I largely agree with the aforementioned comments. The matter of choosing fonts that work together well is no easy task. Additionally, for me it is sometimes one of the most, (if not the most) difficult part in the design. Generally I can get find at least one font to work that I like but I find it gets harder with the more fonts you use and the more type you have to use as well.

Then again, I haven't designed with type nearly as much with as I have graphics, so that may be part of the problem. The more I design with type and fonts the easier I hope it will become. With all the various aspects that one has to take into consideration when designing a text heavy piece, no wonder why at times it seems kinda overwhelming to find the perfect choice of font(s) for one's particular piece.

Anonymous said...

Sorry, the last comment was mine (JimG_DB_GDII). I forgot to include my name.

Anonymous said...

I guess I'm unusual in comparison to the other comments left here – I've never had much trouble finding a single typeface that "fits." However, the matching of serifs and sans serifs always seemed arbitrary to me. You just pick two, and it magically works, because its a serif and a sans serif, duh. I was shown last class how wrong that was, and I have a much greater understanding of font matching now. And of course, in hindsight, it seems so logical, I don't know why I didn't figure it out before. I feel like I'm that much better of a designer with that knowledge. And that makes me very happy.

There is a question that's bugging me now, though. With the typeface decided upon and a grid system established, and the articles already written, widows and orphans and such are guaranteed to show up here and there throughout our magazines. We can't just go through and make subtle alterations to the leading, tracking, or point size from article to article to take care of them. How are we supposed to treat that situation?

DarbieB_DB_GDII

Anonymous said...

Finding the perfect font, for me, is like finding a needle in a haystack. I feel like I'm getting better, but still have far to go. Sometimes it's an obvious answer, but other times its not so easy. Matching a serif with a sans serif is particularly stressful. Personally, I would have liked to use Century Gothic for my magazine, but it's almost impossible to find a serif font to match because of the "a" in Century Gothic.

To compare fonts, I find it easier to print out the fonts in a larger size because looking at small fonts on screen makes my eyes go buggy. Also I agree with asking other people's opinions. It is always a good idea to get fresh eyes to look at your work, because I know that I start to hate all my projects after looking at them after a while.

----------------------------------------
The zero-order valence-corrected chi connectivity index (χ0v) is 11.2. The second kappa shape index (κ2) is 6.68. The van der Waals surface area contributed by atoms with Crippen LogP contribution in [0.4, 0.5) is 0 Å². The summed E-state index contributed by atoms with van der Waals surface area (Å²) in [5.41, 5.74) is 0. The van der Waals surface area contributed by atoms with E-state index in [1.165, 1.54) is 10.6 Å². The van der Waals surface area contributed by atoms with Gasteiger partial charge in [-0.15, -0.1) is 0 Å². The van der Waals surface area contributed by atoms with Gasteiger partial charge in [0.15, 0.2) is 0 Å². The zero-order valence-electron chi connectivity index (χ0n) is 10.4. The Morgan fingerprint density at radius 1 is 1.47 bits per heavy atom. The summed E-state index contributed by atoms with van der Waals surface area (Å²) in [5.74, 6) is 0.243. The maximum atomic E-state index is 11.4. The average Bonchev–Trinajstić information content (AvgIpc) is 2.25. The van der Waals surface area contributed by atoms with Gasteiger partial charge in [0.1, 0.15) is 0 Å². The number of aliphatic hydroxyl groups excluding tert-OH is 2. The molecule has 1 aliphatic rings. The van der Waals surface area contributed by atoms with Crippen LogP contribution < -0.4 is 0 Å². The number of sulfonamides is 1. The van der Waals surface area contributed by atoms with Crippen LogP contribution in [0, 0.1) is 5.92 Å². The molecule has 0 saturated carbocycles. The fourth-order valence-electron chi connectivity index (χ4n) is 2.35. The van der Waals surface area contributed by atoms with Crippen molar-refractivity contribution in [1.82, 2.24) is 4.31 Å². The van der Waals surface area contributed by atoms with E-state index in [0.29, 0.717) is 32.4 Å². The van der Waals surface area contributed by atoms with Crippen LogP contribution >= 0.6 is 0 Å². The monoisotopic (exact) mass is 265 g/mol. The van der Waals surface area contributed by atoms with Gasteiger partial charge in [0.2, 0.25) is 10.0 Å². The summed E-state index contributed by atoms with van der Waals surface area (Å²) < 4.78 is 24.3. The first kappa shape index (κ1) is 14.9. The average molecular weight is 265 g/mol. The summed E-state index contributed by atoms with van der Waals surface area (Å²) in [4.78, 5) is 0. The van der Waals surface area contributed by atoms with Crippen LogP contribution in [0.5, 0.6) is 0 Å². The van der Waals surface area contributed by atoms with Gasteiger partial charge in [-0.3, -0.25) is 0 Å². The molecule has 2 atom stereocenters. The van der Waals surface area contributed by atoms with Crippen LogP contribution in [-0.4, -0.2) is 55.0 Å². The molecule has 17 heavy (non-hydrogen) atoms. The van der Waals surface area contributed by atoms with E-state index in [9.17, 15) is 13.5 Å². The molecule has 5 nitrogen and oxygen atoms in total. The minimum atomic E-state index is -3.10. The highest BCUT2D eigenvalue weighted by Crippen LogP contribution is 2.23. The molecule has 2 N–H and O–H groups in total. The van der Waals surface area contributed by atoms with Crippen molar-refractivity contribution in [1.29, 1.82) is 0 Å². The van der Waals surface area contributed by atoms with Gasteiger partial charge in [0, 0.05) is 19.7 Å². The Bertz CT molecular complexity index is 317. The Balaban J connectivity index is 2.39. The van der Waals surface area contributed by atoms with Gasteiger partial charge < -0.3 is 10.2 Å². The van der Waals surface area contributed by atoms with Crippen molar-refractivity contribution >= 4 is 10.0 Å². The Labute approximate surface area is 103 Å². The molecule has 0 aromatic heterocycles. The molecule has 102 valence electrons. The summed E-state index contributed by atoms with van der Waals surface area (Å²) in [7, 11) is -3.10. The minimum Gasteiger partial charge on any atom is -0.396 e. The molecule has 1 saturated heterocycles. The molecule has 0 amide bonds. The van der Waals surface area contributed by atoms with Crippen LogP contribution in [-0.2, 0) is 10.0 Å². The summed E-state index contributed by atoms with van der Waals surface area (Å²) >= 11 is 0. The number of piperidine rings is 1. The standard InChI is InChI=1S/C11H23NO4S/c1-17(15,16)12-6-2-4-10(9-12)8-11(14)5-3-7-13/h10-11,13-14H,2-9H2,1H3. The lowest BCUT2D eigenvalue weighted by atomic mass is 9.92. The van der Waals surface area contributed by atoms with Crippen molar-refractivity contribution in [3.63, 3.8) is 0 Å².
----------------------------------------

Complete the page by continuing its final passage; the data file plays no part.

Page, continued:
KatrinaK_DB_GDII

Vitriolic Virchow said...

All I can say is Please, PLEASE give Helvetica and Times New Roman a rest. They're bloody boring!

Anonymous said...

I have an issue with using a sans serif font for large blocks of text, mostly thanks to Megg's History of Graphic Design, which was the textbook for our graphic design classes. The whole book was filled with enormous pages of text all set in a pristine sans serif. It looked great, but it made for terrible reading, especially in a poorly-lit dorm room at night. I really prefer to see a well-done serif for books and essays, it helps to make communication with the reader easier.
KelseyS_EC_GDII

Anonymous said...

Finding the perfect font for a project is quite hard. I'll admit it. There is so much preliminary thought that goes into a project for publication design or any at that. You have to think about your audience, your mood, your formatting, sizing of EVERYTHING, relationships of all elements, and the list goes on forever. After you finally have all that information down pat, you THEN sit down at your computer or shuffle through some books of your choice, and pick out a font. It is one of the most exciting and just as stressful times of a project. As a reference to "The Matrix", and as an example that Professor Cunfer used, trying to find the perfect font(s) is like trying to find "The One". But when you finally find, "The One", meaning the perfect font duo of serif and san-serif fonts, all is well. The next challenge is formatting it all and paying attention to every little detail that had been mentioned in the blog. I am also a huge believer on giving elements room to breathe. It is very important because is determines whether the reader is going to read the material at first glance or not.